UBC Theses and Dissertations
For love or money : harnessing environmental values and financial incentives to promote conservation stewardship Olmsted, Paige
Despite broad agreement that large scale funding is needed to address the severe risks associated with habitat loss and ecosystem service degradation, financial and market-based interventions have brought substantial division in the conservation sector. This dissertation examines the values and attitudes associated with financial mechanisms and incentives, considering diverse groups with different relationships to natural landscapes: Costa Rican farmers, North American tourists in Costa Rica, and potential conservation donors. Despite diverse barriers and motives for participation, this dissertation investigates the opportunity for financial mechanisms to bolster and support values associated with environmental responsibility. The first study pilots methods for assessing ‘relational values’, a concept that transcends traditional instrumental/intrinsic value divisions in linking people to ecosystems. Results suggest that relational values are distinct from standard methods of measuring ecological worldview and are predictive of farmer attitudes at the landscape level. The second study assesses environmental values and attitudes of Costa Rican farmers regarding a national payment for ecosystem services program. The study investigates a set of claims regarding the negative effects of monetary incentives associated with the idea of “motivational crowding out”. Results indicate strong environmental concern across both participants and non-participants, and finds strong correlations between relational values and a series of farming attitudes associated with lifestyle and conservation. The third study quantifies tourist preferences for specific attributes of conservation programs in Costa Rica, and explores the relationship between ecotourism and environmental values with knowledge of a prominent environmental challenge in the region. Stated interest in supporting conservation and strong environmental values presents an opportunity to leverage conservation values and increase financial support for conservation. The fourth study introduces the concept of conservation impact investing, describes the unique challenges that differentiate it from other social issues, and outlines a research agenda for paths forward. I address the potential for conservation impact investing to expand the reach and constituency of support for conservation, and the risks associated with diverting funds from traditional conservation programs. The dissertation lends support for the notion that appropriately designed incentive programs could significantly unite and expand interest and participation in conservation efforts rather than divide them.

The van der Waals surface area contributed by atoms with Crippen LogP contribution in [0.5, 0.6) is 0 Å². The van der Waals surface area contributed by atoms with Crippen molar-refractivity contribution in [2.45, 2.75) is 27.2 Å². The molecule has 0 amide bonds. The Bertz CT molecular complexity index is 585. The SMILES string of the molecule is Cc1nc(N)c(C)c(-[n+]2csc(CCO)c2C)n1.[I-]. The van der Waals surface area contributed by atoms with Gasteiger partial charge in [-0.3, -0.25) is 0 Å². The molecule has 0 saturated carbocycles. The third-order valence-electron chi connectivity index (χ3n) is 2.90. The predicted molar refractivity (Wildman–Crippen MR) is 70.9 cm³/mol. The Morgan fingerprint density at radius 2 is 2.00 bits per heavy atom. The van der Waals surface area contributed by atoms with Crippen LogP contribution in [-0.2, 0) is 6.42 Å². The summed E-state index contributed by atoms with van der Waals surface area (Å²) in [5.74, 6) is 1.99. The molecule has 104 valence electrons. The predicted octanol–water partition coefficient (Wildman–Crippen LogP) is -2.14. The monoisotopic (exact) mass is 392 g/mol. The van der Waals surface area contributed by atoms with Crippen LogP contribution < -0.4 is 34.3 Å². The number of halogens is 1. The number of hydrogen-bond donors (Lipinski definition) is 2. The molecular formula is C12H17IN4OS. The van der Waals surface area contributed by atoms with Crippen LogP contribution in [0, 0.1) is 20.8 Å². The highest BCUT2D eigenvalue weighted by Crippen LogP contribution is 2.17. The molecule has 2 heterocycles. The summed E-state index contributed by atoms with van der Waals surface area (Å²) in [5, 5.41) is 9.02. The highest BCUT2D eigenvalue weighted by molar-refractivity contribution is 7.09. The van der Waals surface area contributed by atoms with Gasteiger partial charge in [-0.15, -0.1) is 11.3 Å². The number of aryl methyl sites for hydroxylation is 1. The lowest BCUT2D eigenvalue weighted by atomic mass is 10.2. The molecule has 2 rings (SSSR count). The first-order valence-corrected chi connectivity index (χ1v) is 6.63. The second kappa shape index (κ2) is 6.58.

Item Citations and Data
Attribution-NonCommercial-NoDerivatives 4.0 International